While on the subject of security-through-violation, is it treasonous to play along with forces usurping the law of the land?Read full article » No Comments »
About a week ago, the Buncombe County Commissioners decided to buy time for a request from Frontier Syndicate for some help building workforce housing for households earning between $44,300 and $77,560 annually. All the developers want is tax breaks worth $1.8 million from both the city and county.
Commissioner Holly Jones represented the position of mainline mathematicians.
“It’s not lining the pockets of developers, which I’ve heard, and that’s just outrageous,” she declared, pointing out that the incentive payments would come out of the additional property-tax revenues a project would generate. “We’re not out any money at the end of the day. … I think we can do ourselves a world of good, and people who need affordable housing a world of good too.”
Got that? Jones’ argument is a little better than the same line used by city council. After all, the development will be in the Asheville city limits. Any financial burdens from increased demand on public safety and infrastructure by 100 new households will be shifted to the backs of city taxpayers, and the county can come off smelling like a rose.Read full article » No Comments »
I awoke with a start this morning. I can’t recall what I was dreaming, but on the tip of my tongue was, “What a great way to nationalize the airlines.”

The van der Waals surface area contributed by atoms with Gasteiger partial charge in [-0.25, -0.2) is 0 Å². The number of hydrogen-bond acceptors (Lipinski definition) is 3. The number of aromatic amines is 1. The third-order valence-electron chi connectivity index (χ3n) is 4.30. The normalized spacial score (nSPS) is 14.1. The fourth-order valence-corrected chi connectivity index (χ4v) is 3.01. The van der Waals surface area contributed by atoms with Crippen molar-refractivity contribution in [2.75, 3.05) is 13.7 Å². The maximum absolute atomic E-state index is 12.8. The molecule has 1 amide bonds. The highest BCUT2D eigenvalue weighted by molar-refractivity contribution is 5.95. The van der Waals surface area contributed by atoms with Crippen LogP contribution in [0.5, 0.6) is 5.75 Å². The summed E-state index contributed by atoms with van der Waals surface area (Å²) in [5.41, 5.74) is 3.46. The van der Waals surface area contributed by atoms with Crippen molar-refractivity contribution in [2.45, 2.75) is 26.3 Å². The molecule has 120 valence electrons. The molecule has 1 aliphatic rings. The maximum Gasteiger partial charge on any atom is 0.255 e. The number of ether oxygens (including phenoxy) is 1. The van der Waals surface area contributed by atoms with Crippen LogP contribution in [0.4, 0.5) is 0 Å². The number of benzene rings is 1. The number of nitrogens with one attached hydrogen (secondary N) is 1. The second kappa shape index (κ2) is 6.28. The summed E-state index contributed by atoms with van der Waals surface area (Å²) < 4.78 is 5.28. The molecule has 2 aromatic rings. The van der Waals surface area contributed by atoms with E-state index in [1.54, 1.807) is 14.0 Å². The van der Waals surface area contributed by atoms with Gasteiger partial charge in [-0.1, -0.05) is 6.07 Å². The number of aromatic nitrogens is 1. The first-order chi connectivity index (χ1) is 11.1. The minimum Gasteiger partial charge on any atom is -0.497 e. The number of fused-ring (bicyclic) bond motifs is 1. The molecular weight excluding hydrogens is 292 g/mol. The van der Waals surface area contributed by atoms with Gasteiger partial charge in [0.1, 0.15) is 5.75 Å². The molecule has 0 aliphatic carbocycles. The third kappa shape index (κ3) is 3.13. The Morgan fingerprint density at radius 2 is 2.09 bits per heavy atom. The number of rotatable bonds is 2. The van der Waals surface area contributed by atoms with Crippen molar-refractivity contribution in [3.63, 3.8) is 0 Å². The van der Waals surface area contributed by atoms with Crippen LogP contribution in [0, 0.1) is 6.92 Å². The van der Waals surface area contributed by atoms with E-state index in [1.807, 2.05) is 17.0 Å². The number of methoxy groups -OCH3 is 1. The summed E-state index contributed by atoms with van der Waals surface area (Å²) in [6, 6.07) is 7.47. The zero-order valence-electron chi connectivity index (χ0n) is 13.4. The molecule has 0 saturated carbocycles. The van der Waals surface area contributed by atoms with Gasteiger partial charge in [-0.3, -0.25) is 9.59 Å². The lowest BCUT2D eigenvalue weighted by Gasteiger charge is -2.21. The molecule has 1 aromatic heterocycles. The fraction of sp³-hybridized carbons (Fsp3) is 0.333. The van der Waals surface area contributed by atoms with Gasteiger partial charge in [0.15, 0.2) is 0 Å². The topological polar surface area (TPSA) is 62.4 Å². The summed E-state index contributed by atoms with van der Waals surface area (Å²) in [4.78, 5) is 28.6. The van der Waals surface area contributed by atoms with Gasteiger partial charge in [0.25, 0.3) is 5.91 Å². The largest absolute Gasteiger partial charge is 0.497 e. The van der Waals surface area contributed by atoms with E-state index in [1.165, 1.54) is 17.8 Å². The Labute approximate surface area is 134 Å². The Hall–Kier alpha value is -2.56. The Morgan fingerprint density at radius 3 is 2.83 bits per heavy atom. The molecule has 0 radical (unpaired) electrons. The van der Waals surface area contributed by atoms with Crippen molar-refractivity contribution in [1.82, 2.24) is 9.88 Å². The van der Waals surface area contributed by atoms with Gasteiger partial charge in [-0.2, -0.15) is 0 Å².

I was probably obsessing over the naked body scans and groping in all the headlines. Think about it. Airlines have been saddled with regulations with costs of compliance to be made up in hundred-dollar fare jack-ups; and taxes that for a trip to Europe now equal the total cost of a ticket ten years ago. Well, that didn’t force the airlines into whining for a bailout, so the next step in turning paying customers away was to treat them like cattle on the market. If people still insist on seeing loved ones far away, I’m sure the authorities have more up their sleeves.
After all, the president of the United States is the only person capable of running the aviation industry, and the automobile industry, and the healthcare industry, and the banks, . . .Read full article » No Comments »